The Big Day

This set of photographs depicts the wedding day of a young couple from Aldridge in the West Midlands. The chemist E.V Davies, at 47 Birchills Street, Walsall, processed the photos in the mid-1960s. The official wedding photographer has not taken these images; in fact he appears in one of the shots. They have been taken by a friend of the couple, possibly the best man’s groomsman, who has left a far more intimate and detailed account of the day. The whole event has been captured, from the arrival of the best man at the home of the groom early in the morning to the reception in the late afternoon.

The best man and groom pose at the garden gate with the poise of men who wear suits only occasionally — the groom looks like he’s concealing playing cards up his sleeve. When the family leave the house for the church, Auntie instinctively crooks her left knee slightly for the camera, in a 1940s glamour pose. As the guests arrive at the church, a male member of the congregation, with a mischievous smile on his face, rubs his hands together, possibly to ward off the morning chill or perhaps in anticipation of the wedding feast. Someone has certainly just cracked a joke. Four women outside the church, with the regimented workers’ houses in the background, look like characters in a Ken Loach film waiting out a scene.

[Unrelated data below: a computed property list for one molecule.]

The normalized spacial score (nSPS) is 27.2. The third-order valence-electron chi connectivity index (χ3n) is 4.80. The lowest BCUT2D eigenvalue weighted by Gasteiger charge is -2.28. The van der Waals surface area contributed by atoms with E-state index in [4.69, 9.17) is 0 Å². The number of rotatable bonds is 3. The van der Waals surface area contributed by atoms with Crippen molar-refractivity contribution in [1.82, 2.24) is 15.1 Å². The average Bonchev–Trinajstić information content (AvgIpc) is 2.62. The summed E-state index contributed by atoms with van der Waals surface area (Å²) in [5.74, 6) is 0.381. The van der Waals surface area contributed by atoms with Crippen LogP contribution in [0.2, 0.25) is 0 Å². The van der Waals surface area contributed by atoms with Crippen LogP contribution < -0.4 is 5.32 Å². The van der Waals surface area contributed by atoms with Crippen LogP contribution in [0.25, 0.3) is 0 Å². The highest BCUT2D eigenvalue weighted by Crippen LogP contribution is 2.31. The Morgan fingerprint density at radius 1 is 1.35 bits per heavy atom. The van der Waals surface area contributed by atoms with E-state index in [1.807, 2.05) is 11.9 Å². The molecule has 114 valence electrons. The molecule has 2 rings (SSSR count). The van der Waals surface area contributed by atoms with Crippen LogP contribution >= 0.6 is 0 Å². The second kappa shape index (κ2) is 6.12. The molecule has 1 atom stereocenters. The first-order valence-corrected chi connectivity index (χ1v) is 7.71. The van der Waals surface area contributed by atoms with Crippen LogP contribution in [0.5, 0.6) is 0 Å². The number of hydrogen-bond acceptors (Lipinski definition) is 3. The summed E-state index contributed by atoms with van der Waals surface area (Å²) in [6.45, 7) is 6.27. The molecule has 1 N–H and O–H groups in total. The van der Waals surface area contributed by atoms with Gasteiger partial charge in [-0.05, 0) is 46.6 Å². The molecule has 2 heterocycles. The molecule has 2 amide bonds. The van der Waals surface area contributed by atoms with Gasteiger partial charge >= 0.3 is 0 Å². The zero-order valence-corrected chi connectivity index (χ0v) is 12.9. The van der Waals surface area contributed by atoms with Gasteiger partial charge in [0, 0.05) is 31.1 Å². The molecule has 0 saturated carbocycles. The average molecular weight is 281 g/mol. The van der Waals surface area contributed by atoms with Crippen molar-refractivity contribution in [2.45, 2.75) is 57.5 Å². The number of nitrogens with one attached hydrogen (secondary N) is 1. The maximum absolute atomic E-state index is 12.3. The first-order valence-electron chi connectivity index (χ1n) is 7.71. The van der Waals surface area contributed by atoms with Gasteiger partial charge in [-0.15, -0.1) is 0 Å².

A proud dad is shown with his daughter, arms linked for the bride-to-be’s final journey down the aisle. In the shot of the newlyweds, the photographer’s blurred-out finger passing accidently across the lens has dissolved into a shaft of light that could be radiating from the stained-glass windows. As the day closes at the reception, the groom looks like the cat who got the cream, while his young wife, as she has done throughout the day, looks somewhat coyer.

Thanks for the invitation…

Nigel Shephard

Published by The Family Museum

We are an archival project about amateur family photography, based in London and set up by filmmaker Nigel Shephard and editor Rachael Moloney.

One thought on “The Big Day

  1. I have square colour prints of myself and my brother in scenes just like this from the sixties at my Aunt’s wedding in Leeds. They are so much more engaging than the more formal wedding pictures which are technically so much better but lack the intimacy of material like this. Be interesting to try and work out which town they were in as those hills don’t look very Birmingham area to me.

    Like

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